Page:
Project Say Something: History and Race in Florence, AL

The Ambiguities of Race and the Permanence of Slavery: A Look at George W. Farris, Escaped Slave

 

Homer Plessy

Newspaper accounts from across the nation in the 1850s tell the tale of an escaped slave calling himself George Washington Farris. The story detailed by these accounts highlights racial ambiguity in a way that serves to underscore the true foundations of slavery: power, caste, and hierarchy. The story– pieced together from newspaper accounts and genealogical data– is as follows.

A slave calling himself George Washington Farris escaped from Tuscumbia, Alabama in 1852. Farris was said to have been born in Alabama, the son of a mulatto house servant and plantation owner George Orville Ragland. He fled to Pittsburgh, Pennsylvania and he found work as a brick mason, in which line of work he had considerable experience. He married a woman named Mary Ann Wickham and they had a daughter named Harriet.

George Farris’s father, George Orville Ragland, was born in Virginia and was a planter in Madison County, Alabama at the time of Farris’ escape. He also worked in the brick industry in Chattanooga, Memphis, and Tuscumbia. Shortly after Farris ran away, Ragland posted this advertisement in the Chattanooga Gazette: “Runaway from the subscriber, a very bright boy, twenty-two years old, named Wash. He might pass himself for a white man, as he is very bright, has sandy hair, blue eyes, and a fine set of teeth.”

Farris had escaped Alabama but he did not remain a free man for long. The Fugitive Slave Act of 1850 made it much more difficult for slaves to escape to the North. The act punished civilians who helped escaped slaves and also law enforcement officials who did not arrest them. The law further provided monetary incentives for law enforcement officers who captured escaped slaves. In 1858 a man named George Shaw, who had worked in Alabama and was familiar with Farris, lured the unsuspecting man to St. Louis, Missouri with a promising job offer. Some accounts say Shaw happened upon Farris in Pittsburgh, Pennsylvania; others recount how he pursued him for five years, collecting a large amount of money from George Ragland for his efforts. Regardless, once Farris was in Missouri, Shaw contacted Ragland who sent his son (Farris’ half-brother) and a Mr. William R. Julian up to capture him and bring him back to Tuscumbia. Farris learned of their plot and escaped to Brunswick, Missouri. It was in Brunswick, MO that the kidnappers finally caught up with Farris and apprehended him. They took him back to Tuscumbia and forced him back into slavery.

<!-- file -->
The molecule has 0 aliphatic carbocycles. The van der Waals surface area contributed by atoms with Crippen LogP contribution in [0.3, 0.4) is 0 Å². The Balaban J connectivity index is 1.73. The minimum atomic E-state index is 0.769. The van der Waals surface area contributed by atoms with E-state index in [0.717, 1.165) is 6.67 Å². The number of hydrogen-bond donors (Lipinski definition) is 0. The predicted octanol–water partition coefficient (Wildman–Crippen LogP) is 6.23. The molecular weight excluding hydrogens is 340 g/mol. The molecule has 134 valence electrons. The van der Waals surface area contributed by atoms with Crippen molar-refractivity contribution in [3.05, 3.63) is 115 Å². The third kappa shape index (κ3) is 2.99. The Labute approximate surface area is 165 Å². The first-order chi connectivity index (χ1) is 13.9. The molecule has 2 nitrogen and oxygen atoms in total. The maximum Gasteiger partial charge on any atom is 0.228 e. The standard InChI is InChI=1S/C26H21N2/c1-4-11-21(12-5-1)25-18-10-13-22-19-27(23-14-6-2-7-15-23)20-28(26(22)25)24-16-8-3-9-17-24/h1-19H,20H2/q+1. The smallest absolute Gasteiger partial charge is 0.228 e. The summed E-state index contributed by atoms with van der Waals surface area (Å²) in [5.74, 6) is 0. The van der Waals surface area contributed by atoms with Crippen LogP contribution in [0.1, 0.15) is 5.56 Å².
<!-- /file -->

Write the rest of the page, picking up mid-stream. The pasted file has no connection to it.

George Shaw then conspired with Ragland and another man named J.A. Torrance to capture Farris’ daughter, Harriet, and to bring her to Tuscumbia as well. Fortunately for the girl, the men were apprehended and arrested for attempted kidnapping. Shaw was thrown in jail for kidnapping Farris. The law in Pittsburg apparently thought Farris to be a white man, and not a slave.